Non­fic­tion

The Sev­en Good Years

Etgar Keret; Sil­ver­ston, Shlesinger, Cohen, and Berris, trans.

  • Review
By – June 16, 2015

Our life is one thing, and you always rein­vent it to be some­thing else more inter­est­ing,” Etgar Keret’s wife tells him in his mem­oir The Sev­en Good Years. That’s what writ­ers do, right?”

Keret does have a prodi­gious tal­ent for rein­vent­ing life on the page — or per­haps not so much rein­vent­ing life as hon­ing in on its most inter­est­ing moments, cut­ting and splic­ing them into com­pul­sive­ly read­able tales. Inter­na­tion­al­ly known for his short fic­tion, graph­ic nov­els, and screen­plays, the Israeli author makes his first for­ay into non­fic­tion with The Sev­en Good Years, a series of inter­linked vignettes that span the years between the birth of his son and the death of his father.

Keret’s voice, trans­lat­ed seam­less­ly from the orig­i­nal Hebrew, is con­ver­sa­tion­al, unpre­ten­tious, and often hilar­i­ous. It is easy to get so caught up in his anec­dotes that their inci­sive depth sneaks up on you and takes you by sur­prise: explor­ing the ter­ror­ist men­tal­i­ty through Keret’s family’s obses­sion with Angry Birds; illus­trat­ing his expe­ri­ence of being Jew­ish in Bali with a tale about a hotel work­er find­ing a five-foot lizard in a bathtub.

In the bib­li­cal sto­ry of Joseph and the Pharaoh, the sev­en years of plen­ty are fol­lowed by sev­en years of famine. In Keret’s mem­oir, per­son­al and polit­i­cal dif­fi­cul­ties are immi­nent, even in joy­ful times. The birth of Keret’s son Lev occurs on the same night as a ter­ror­ist attack; at the play­ground, par­ents dis­cuss whether or not their three-year-old chil­dren will even­tu­al­ly join the mil­i­tary; on book tours, Keret encoun­ters echoes of the anti-Semi­tism that haunt­ed his par­ents in Poland; Keret’s father, a big-heart­ed, high-spir­it­ed Holo­caust sur­vivor, is diag­nosed with ter­mi­nal cancer.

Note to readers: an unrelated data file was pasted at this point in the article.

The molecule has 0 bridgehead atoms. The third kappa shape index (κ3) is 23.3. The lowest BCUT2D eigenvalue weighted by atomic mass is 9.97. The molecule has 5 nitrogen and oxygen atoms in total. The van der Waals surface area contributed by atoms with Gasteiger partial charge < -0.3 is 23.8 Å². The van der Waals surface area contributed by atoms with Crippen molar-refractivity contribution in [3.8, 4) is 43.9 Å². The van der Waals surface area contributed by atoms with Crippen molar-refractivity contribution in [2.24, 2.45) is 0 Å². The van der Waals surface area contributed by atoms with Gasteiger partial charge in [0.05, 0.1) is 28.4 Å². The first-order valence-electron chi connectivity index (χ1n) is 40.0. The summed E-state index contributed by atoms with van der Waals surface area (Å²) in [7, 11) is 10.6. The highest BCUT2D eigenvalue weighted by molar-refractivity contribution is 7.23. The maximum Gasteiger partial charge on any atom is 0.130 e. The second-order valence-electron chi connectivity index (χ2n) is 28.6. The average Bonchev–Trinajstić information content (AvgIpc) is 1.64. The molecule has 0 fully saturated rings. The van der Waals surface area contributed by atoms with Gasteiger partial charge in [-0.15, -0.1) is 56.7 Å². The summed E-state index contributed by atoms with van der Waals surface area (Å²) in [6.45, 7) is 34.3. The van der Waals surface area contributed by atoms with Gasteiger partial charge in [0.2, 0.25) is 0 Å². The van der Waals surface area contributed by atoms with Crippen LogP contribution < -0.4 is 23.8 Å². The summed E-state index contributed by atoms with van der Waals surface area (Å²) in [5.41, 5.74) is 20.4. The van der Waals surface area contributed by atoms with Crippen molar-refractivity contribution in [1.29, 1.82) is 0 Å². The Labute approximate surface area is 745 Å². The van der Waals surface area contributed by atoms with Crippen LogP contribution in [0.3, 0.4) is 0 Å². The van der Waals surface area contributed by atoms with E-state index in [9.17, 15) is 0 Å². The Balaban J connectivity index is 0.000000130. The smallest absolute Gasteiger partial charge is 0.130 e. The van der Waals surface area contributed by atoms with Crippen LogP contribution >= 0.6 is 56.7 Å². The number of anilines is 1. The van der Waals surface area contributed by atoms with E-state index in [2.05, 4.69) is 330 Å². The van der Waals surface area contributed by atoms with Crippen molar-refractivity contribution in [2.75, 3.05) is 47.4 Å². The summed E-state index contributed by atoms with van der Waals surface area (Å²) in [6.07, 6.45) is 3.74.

Keret would be the first to cast him­self as an imper­fect clair­voy­ant. Like the Pharaoh, he is prone to anx­i­ety-fueled dreams, but the inter­pre­ta­tions he receives are far less accu­rate. A rec­cur­ring night­mare — in which he is sell­ing hot dogs to a men­ac­ing mob — leads him to invest his mon­ey in a for­eign bank for safe­keep­ing, where it even­tu­al­ly turns to dust. When he and his wife become con­vinced that a nuclear bomb will be dropped on Israel, they forego house­work and take out a huge loan before it becomes clear that they’ll have to set­tle for peace after all. Under­neath the humor lies a grim real­i­ty: in Keret’s Israel, unlike the Pharaoh’s Egypt, even the best of plan­ning can­not ward off tragedy.

Remem­ber­ing his father’s bed­time sto­ries about post­war Italy, Keret real­izes that they were meant to teach him about the desire not to beau­ti­fy real­i­ty but to per­sist in search­ing for an angle that would put ugli­ness in a bet­ter light and cre­ate affec­tion and empa­thy for every wart and wrin­kle on its scarred face.” Keret cat­e­go­rizes the sev­en years in his mem­oir as good” even though they’re rife with mini-dis­as­ters. Like his father, he doesn’t gloss over the bad. Instead he approach­es his woes with Keret’s par­tic­u­lar blend of com­pas­sion and humor that makes them more under­stand­able, more human. Keret’s wife is right — sto­ry­telling does, indeed, have the pow­er to rein­vent life.

Relat­ed Content:

Inter­view

Read Bec­ca Kantor’s inter­view with Etgar Keret here.

Bec­ca Kan­tor is Jew­ish Book Council’s edi­to­r­i­al direc­tor. She received her B.A. from the Uni­ver­si­ty of Penn­syl­va­nia and her M.A. in Cre­ative Writ­ing from the Uni­ver­si­ty of East Anglia. She has lived in Esto­nia, Eng­land, and Germany.

Discussion Questions